Although during the entire route I was frequently fired upon, by day and night, by the enemy from places of concealment, the nature of the country being exceedingly favorable for such operations, my loss was but 1 man seriously wounded and 1 man missing.
I am, very respectfully, your obedient servant,
W. F. PROSSER,
Lieutenant Colonel, Commanding First Brigade, Fourth Cavalry DIVISION.
Lieutenant CHARLES T. HEWITT,
Acting Assistant Adjutant-General, Post Decatur, Ala.
JUNE 27, 1864. -Skirmish in Big Cove Valley, Ala.
Report of Captain Robert S. Richart, Twelfth Indiana Cavalry.
HUNTSVILLE, ALA., June 30, 1864.
SIR: I have the honor to report that on the 26th instant I received such information as induced me to believe that Johnson's band of guerrillas was in the Big Cove Valley, six miles northeast of this post. At 5 p. m. I left this post with forty-one men, and, after crossing the mountain by what is known as Franklin's Path, I moved cautiously up the cove till 10 o'clock, when I went into camp. At daybreak we were again on the move, and, after marching about three-quarters of a mile, halted at the creek to water the horses. As I started out with the vanguard we suddenly came upon the enemy under the command of the parson himself, to the number of fifteen, feeding their horses. I immediately attacked them, and, although they occupied a very strong position on ground that was very unfavorable for cavalry to operate upon, yet at the expiration of fifteen minutes' sharp fighting we drove them in confusion, capturing 5 horses and equipments and wounding 3 or 4 of the band. We chased them into the hills near Blevingston Gap, a distance of two miles from the scene of the fight. After eating the breakfast prepared for the band and feeding the horses, I moved down the valley with the captured property, safely arriving at camp at 3. 30 p. m. of the 27th instant.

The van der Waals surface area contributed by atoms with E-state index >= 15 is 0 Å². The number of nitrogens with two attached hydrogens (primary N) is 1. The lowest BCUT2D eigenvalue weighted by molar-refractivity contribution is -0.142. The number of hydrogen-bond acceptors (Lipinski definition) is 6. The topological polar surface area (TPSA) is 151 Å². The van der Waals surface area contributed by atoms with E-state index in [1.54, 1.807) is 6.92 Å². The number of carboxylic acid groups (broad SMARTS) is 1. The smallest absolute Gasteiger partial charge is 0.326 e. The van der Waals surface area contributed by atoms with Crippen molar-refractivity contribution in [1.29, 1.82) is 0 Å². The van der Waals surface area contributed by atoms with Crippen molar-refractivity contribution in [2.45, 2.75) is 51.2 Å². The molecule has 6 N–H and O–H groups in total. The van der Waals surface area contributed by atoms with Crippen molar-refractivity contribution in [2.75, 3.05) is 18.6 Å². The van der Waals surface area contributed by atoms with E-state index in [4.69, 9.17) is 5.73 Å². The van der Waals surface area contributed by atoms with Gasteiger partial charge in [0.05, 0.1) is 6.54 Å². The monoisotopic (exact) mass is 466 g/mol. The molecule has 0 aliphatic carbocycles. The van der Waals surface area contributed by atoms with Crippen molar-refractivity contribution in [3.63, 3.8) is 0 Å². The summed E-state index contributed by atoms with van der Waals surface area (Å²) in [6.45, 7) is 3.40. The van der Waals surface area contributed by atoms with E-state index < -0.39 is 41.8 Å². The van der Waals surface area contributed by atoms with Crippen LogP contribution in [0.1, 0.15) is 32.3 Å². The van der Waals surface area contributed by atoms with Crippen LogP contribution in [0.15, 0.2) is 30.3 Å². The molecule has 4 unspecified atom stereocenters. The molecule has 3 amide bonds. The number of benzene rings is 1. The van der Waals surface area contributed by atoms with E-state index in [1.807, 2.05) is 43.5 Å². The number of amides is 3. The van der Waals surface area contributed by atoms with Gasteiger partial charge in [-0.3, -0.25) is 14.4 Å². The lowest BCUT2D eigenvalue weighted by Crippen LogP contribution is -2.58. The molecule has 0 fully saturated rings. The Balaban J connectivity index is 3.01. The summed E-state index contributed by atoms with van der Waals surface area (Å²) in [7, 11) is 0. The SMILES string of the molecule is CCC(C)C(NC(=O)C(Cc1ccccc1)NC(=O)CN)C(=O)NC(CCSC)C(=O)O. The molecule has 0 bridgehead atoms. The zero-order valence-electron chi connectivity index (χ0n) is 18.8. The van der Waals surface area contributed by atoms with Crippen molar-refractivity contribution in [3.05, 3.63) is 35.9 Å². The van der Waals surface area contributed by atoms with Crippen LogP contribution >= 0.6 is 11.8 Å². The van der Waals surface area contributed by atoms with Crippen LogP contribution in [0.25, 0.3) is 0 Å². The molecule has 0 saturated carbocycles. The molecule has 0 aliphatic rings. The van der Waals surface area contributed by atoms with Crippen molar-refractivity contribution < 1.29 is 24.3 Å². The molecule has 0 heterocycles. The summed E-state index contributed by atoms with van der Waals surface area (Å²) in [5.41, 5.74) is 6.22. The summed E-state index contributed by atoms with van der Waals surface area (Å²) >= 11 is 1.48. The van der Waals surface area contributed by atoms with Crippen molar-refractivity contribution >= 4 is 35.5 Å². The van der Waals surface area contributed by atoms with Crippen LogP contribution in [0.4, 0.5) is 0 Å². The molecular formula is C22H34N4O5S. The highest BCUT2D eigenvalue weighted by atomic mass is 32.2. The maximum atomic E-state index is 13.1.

My loss in the skirmish was, I am sorry to say, 1 man, Private John Twiford, who was mortally wounded at the THIRD volley fired by the enemy; also 1 horse killed and 10 wounded, several seriously.
The men behaved well, with one or two exceptions; much better, indeed, than could be expected of raw troops the first time under fire.
ROBT. S. RICHART,
Captain, Commanding Detachment.
Colonel E. ANDERSON,
Commanding Twelfth Indiana Cavalry, Huntsville, Ala.
JUNE 27, 1864. -Affair at Crittenden, Ky.
Report of Colonel Ephraim Ball, One Hundred and sixty-second Ohio Infantry.
COVINGTON, June 27, 1864.
GENERAL: The town of Crittenden has been attacked by twenty rebels, who are said to be gathering a force to capture a wagon train,
16 R R-VOL XXIX, PT I